just my .02
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Old 04-06-2010, 04:52 PM   #9
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Thanks to all for your replies!

@Samson
I'd definitely be getting one with the corrected steering feel if I go through with the 01! I'd be worried about an S2000 though, not for reliability but for other factors like getting it stolen and revved at (I heard some kides like to steal the interiors of those also and stick them in their little civics), at every single stop light...

@blue2000s
It'll be my only car however I plan on having about $4,000 in the bank specific to the car for repairs and what not....

@Perfectlap
it sounds great to be able to invest and move hundreds of thousands of dollars but don't you need money to make money? I wouldn't be willing to invest very much because the risk it too great, could you maybe PM some tips on how I would even go about getting started?

@mikefocke
you're perfectly right, and it would be awesome to be able to provide my kids with a financial future like you've set up for yours... however it's hard to do when you're 21 and only care about your immediate satisfaction (of course you all know what its like to be my age and want a car)

@Samson / wake&moto
Yeah, you guys are right but I see this as an opportunity to get the car I want now, I don't need practicality, I don't need four doors, I just want to have fun and drive a nice car.... later on I'll be driving sedans and minivans and all that family oriented stuff... you know?

@wake&moto
no automatics for me, so I won't have to worry about the no reverse, I'd love to have an e46 M but that's not for me right now, I really wouldn't want to deal with valve adjustments every 15,000 miles not to mention that parts are more expensive then the already up there 330Ci (as compared to a honda or other), I'm aware that BMW deems the bushings wear items so am expecting to replace them if I go through with those...
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Old 04-06-2010, 05:26 PM   #10
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^You don't need money to move money IF and only IF you start young. A small amount ($3,500) given enough time to compound can grow into a huge sum if you put it into the right type of mutual fund. Since you are youngster born in the 80's you can take on more risk, start with growth funds (small and medium cap), and maybe more focused sector specific funds like Financial ETFs some of which are up 15% already this year Vanguard (known for low fees). Just call them up, and ask to speak with a rep they'll walk you right through it.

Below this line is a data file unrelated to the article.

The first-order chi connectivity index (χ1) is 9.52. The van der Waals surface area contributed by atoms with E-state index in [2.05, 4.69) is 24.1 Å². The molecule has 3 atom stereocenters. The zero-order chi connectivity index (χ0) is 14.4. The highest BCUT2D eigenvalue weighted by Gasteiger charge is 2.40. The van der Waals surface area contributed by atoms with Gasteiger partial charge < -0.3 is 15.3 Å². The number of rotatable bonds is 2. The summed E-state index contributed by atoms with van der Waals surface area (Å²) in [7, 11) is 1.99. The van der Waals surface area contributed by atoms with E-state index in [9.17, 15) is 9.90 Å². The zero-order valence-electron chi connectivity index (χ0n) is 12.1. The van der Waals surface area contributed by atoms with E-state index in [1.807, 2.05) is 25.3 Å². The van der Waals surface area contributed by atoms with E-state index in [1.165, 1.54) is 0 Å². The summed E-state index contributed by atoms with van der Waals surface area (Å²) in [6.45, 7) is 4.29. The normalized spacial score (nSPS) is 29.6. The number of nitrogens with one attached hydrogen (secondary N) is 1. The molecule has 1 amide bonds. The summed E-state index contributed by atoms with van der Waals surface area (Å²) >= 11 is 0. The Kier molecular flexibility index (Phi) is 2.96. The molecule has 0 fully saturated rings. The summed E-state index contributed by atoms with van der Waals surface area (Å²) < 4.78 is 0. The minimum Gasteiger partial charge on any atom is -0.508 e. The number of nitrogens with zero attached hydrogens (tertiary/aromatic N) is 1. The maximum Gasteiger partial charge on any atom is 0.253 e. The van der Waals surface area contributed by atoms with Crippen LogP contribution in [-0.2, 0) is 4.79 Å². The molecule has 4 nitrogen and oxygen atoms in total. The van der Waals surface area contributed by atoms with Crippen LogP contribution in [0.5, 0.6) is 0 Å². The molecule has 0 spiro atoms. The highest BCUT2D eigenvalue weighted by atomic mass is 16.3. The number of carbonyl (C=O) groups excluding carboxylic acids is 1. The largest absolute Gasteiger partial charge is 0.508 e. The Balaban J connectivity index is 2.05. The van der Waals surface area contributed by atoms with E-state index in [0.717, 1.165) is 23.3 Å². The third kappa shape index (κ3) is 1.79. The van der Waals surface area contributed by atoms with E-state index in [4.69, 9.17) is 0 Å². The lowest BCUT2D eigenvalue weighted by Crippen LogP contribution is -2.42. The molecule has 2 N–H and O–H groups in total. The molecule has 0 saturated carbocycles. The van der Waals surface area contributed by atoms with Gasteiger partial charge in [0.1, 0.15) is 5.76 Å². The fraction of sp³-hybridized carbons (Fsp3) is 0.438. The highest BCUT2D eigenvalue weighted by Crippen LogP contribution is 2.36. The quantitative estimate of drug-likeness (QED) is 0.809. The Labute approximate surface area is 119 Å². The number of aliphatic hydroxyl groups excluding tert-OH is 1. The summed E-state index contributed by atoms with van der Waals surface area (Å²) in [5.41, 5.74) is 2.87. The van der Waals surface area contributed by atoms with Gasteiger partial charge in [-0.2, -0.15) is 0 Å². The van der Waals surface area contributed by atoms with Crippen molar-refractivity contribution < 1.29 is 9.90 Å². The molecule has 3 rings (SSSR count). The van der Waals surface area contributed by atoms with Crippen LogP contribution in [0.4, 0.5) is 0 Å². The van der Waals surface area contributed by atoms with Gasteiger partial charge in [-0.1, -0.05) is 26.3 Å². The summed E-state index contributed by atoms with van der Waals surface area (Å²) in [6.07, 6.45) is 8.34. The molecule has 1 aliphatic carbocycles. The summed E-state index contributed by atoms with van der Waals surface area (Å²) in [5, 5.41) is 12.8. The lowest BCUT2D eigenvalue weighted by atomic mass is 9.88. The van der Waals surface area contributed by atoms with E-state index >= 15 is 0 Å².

As far as risk, I don't think you are risking any less by plunking down thousands of dollars into a car you KNOW FOR A FACT will only lose value. That car will cost you a fortune in missed oppourtunities down the line.
Over time the profit or gain from your investment will buy additional shares. Once this momentum really gets going you'll find out that only a small part of that huge bankroll was the cash you initially put in. If you squirell away a measley 7-15% each week or each month then you'll really be in business. I can't tell you how many 30 year olds I know who have never bought a share of a stock, mutual fund, anything. And the older folks boy are they in bad shape. USA today once had a poll that said fewer than 3 out of 100 seniors could write a check for $600.

I'd recommend some books to you but you're eyes would probably just glaze over because its all very dry and technical. Next time your at Barnes & Noble flip through the Dave Ramsey book Total Money Make Over. He's not really market technician but he really brings home the point on saving through mutual funds. Flip to his testimonials from the people under 30 who started investing early. Skip the tesimonials from the older folks because I don't think you'll indentify with them and their foreclosures and bankruptcies. But these younger people were in good shape to be millionaires by maximizing the time advantage of their money.
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Old 04-07-2010, 07:37 AM   #11
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I read that even the 'corrected' cars still felt overboosted and numb. Have you driven one of each? I'd be curious if that's really the case. My experience is with an '01 that may or may not have been updated, and either way, it's not a satisfying drive compared to the competition.